Lawyers’ coalition provides new messengers for Black voter engagement – Metro US

Lawyers’ coalition provides new messengers for Black voter engagement

Young Black Lawyers-Voter Engagement
Awa Nyambi, 25, left, Alyssa Whitaker, 25, and Kenadi Mitchell, 24, law students at Howard University School of Law, pose for a portrait, Friday, April 19, 2024, in Washington. The students are part of a group of young Black lawyers working to protect voting rights during the 2024 election. (AP Photo/Jacquelyn Martin)

WASHINGTON (AP) — Young Black lawyers and law students are taking on a new role ahead of the general election: Meeting with Black voters in battleground states to increase turnout and serve as watchdogs against voter disenfranchisement.

The Young Black Lawyers’ Organizing Coalition has recruited lawyers and law students and is sending them to Michigan, Georgia, North Carolina and Texas to meet with Black voters, aiming to better understand the barriers that the historically disadvantaged voting bloc faces when registering to vote and accessing the ballot.

The recruits are leading educational focus groups with an ambitious goal: restoring fatigued Black voters’ faith in American democracy.

“I think what makes us unique is that we’re new messengers,” said Abdul Dosunmu, a civil rights lawyer who founded YBLOC. “We have never thought about the Black lawyer as someone who is uniquely empowered to be messengers for civic empowerment.”

Dosunmu, who shared the coalition’s plans exclusively with The Associated Press, said recruits will combat apathy among Black voters by listening, rather than telling them why their participation is crucial. The focus groups will inform “a blueprint for how to make democracy work for our communities,” he said.

According to a Pew Research Center report, in 2023, just 21% of Black adults said they trust the federal government to do the right thing at least most of the time. That’s up from a low of 9% during the Trump administration. For white adults, the numbers were reversed: 26% of white adults expressed such trust in 2020, dropping to 13% during the Biden administration.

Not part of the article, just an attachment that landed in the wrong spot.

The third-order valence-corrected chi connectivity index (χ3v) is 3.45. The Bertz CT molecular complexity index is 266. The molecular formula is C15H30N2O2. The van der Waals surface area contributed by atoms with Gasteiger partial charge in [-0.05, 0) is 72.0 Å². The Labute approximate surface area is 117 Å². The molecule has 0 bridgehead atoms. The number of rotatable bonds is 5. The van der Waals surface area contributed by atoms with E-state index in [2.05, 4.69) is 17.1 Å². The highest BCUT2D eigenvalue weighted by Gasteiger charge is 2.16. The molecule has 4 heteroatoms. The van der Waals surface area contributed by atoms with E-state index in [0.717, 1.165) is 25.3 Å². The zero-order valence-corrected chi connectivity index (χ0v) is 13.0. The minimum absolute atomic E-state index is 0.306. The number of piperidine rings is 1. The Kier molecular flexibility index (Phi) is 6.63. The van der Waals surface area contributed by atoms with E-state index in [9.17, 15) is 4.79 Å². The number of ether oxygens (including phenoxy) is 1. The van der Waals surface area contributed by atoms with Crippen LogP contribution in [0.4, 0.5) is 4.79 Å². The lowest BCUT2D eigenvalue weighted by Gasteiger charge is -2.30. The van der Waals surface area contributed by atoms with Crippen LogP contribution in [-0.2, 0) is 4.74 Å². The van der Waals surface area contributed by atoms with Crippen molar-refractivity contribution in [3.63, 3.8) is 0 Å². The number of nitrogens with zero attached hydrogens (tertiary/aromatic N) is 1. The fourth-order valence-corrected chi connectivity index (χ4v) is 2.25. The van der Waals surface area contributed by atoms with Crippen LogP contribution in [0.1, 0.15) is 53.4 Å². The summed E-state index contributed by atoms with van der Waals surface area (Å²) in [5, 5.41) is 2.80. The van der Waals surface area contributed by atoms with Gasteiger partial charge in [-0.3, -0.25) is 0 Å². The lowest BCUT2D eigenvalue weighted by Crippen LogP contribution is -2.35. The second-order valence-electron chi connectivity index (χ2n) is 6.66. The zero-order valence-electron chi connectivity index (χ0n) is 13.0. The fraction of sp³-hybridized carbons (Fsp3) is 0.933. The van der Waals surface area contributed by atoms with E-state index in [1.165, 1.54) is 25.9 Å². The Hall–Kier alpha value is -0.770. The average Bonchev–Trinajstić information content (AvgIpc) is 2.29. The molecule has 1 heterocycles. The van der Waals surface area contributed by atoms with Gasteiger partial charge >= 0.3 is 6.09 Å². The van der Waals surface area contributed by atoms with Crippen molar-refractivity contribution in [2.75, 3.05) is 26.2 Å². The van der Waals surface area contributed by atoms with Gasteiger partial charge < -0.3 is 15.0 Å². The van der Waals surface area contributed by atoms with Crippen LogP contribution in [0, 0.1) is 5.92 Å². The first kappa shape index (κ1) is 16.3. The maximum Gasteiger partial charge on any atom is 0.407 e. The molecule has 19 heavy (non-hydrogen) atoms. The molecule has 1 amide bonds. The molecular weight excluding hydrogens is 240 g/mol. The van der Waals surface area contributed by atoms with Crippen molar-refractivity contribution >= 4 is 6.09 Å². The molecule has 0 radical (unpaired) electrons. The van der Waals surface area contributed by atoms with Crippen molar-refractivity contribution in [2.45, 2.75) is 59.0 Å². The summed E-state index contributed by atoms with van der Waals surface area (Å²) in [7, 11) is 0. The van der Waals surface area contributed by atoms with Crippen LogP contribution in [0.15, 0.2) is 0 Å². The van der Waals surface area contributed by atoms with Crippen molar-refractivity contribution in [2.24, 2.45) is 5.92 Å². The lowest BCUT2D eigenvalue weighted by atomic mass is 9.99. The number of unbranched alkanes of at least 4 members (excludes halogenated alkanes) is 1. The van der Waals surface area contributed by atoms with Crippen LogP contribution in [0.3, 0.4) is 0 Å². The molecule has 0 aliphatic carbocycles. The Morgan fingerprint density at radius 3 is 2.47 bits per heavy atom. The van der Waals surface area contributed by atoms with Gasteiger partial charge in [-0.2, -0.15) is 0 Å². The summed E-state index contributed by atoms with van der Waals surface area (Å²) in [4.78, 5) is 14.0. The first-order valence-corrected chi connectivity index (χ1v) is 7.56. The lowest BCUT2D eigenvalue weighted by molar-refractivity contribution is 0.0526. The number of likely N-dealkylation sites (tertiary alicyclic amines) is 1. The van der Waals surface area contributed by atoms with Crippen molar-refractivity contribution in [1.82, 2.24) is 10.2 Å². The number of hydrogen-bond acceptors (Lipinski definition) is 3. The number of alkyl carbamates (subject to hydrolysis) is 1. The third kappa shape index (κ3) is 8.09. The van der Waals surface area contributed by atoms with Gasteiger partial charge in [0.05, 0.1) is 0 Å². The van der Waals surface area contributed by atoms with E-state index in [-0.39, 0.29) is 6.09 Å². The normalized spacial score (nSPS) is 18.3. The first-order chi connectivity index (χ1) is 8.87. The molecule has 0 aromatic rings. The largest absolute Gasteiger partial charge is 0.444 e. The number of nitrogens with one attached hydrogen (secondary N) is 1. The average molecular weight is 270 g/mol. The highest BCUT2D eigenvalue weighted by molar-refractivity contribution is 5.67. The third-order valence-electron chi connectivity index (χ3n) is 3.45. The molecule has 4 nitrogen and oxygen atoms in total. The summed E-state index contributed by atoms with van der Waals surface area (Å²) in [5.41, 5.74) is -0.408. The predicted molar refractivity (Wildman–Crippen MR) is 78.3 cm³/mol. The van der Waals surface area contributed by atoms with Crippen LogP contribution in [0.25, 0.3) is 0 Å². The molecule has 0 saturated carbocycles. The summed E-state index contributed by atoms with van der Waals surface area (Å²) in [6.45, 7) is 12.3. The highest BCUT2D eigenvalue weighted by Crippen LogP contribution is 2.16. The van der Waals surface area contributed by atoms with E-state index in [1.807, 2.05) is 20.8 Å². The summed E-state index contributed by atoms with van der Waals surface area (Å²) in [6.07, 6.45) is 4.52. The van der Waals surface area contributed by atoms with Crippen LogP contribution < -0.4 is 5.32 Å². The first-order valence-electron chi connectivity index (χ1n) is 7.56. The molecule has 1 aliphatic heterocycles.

The first stop on the four-state focus group tour was Michigan in February. This month, YBLOC plans to stop in Texas and then North Carolina. Venues for the focus groups have included barbershops, churches and union halls.

Alyssa Whitaker, a third-year student at Howard University School of Law, said she got involved because she is dissatisfied with the relationship Black communities have with their democracy.

“Attorneys, we know the law,” Whitaker said. “We’ve been studying this stuff and we’re deep in the weeds. So, having that type of knowledge and expertise, I do believe there is some level of a responsibility to get involved.”

In Detroit, Grand Rapids and Pontiac, Michigan, the recruits heard about a wide variety of challenges and grievances. Black voters said they don’t feel heard or validated and are exasperated over the lack of options on the ballot.

Despite their fatigue, the voters said they remain invested in the political process.

“It was great to see that, even if people were a bit more pessimistic in their views, people were very engaged and very knowledgeable about what they were voting for,” said another recruit, Awa Nyambi, a third-year student at Howard University School of Law.

It’s a shame that ever since Black people were guaranteed the right to vote, they’ve had to pick “the lesser of two evils” on their ballots, said Tameka Ramsey, interim executive director of the Michigan Coalition on Black Civic Participation.

“But that’s so old,” said Ramsey, whose group was inspired by the February event and has begun holding its own listening sessions.

These young lawyers are proving the importance of actually listening to varying opinions in the Black community, said Felicia Davis, founder of the HBCU Green Fund, a non-profit organization aimed at driving social justice and supporting sustainable infrastructure for historically Black colleges and universities.

YBLOC is “teaching and reawakening the elements of organizing 101,” she said.

The experience also is informing how the lawyers navigate their careers, said Tyra Beck, a second-year student at The New York University School of Law.

“It’s personal to me because I’m currently in a constitutional law class,” Beck said.

Kahaari Kenyatta, a first-year student also at The New York University School of Law, said the experience has reminded him why he got into law.

“You care about this democracy and civil engagement,” Kenyatta said. “I’m excited to work with YBLOC again, whatever that looks like.”

The Associated Press’ coverage of race and voting receives support from the Jonathan Logan Family Foundation. See more about AP’s democracy initiative here. The AP is solely responsible for all content.